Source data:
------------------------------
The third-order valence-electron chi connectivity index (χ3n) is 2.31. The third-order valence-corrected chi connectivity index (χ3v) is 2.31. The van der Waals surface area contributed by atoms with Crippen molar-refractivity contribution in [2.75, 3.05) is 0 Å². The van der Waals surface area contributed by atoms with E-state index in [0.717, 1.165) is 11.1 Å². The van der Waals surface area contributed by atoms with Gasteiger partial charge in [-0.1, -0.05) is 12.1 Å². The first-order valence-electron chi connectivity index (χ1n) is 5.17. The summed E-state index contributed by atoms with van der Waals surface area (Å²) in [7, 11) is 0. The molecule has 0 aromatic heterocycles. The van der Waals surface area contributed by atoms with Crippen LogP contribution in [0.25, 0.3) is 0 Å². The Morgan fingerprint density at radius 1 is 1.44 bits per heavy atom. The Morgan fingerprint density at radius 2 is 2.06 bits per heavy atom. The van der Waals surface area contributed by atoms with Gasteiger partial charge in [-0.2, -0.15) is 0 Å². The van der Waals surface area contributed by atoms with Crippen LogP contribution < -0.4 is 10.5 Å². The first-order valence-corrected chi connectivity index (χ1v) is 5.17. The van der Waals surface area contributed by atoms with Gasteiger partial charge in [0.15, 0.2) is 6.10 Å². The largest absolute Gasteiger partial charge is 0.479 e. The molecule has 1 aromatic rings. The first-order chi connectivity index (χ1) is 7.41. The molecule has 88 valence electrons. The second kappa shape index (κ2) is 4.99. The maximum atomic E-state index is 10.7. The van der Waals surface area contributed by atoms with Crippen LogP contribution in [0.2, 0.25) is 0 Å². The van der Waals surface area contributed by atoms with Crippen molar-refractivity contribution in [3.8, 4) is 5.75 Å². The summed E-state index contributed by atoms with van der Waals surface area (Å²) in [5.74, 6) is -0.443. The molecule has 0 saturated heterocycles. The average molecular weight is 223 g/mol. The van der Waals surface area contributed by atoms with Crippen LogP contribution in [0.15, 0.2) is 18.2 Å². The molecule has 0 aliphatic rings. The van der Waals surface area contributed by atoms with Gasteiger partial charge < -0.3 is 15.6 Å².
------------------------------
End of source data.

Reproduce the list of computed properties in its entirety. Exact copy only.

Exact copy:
The third-order valence-electron chi connectivity index (χ3n) is 2.31. The third-order valence-corrected chi connectivity index (χ3v) is 2.31. The van der Waals surface area contributed by atoms with Crippen molar-refractivity contribution in [2.75, 3.05) is 0 Å². The van der Waals surface area contributed by atoms with E-state index in [0.717, 1.165) is 11.1 Å². The van der Waals surface area contributed by atoms with Gasteiger partial charge in [-0.1, -0.05) is 12.1 Å². The first-order valence-electron chi connectivity index (χ1n) is 5.17. The summed E-state index contributed by atoms with van der Waals surface area (Å²) in [7, 11) is 0. The molecule has 0 aromatic heterocycles. The van der Waals surface area contributed by atoms with Crippen LogP contribution in [0.25, 0.3) is 0 Å². The Morgan fingerprint density at radius 1 is 1.44 bits per heavy atom. The Morgan fingerprint density at radius 2 is 2.06 bits per heavy atom. The van der Waals surface area contributed by atoms with Gasteiger partial charge in [-0.2, -0.15) is 0 Å². The van der Waals surface area contributed by atoms with Crippen LogP contribution < -0.4 is 10.5 Å². The first-order valence-corrected chi connectivity index (χ1v) is 5.17. The van der Waals surface area contributed by atoms with Gasteiger partial charge in [0.15, 0.2) is 6.10 Å². The largest absolute Gasteiger partial charge is 0.479 e. The molecule has 1 aromatic rings. The first-order chi connectivity index (χ1) is 7.41. The molecule has 88 valence electrons. The second kappa shape index (κ2) is 4.99. The maximum atomic E-state index is 10.7. The van der Waals surface area contributed by atoms with Crippen LogP contribution in [0.2, 0.25) is 0 Å². The van der Waals surface area contributed by atoms with Crippen molar-refractivity contribution in [3.8, 4) is 5.75 Å². The summed E-state index contributed by atoms with van der Waals surface area (Å²) in [5.74, 6) is -0.443. The molecule has 0 saturated heterocycles. The average molecular weight is 223 g/mol. The van der Waals surface area contributed by atoms with Crippen LogP contribution in [0.15, 0.2) is 18.2 Å². The molecule has 0 aliphatic rings. The van der Waals surface area contributed by atoms with Gasteiger partial charge < -0.3 is 15.6 Å².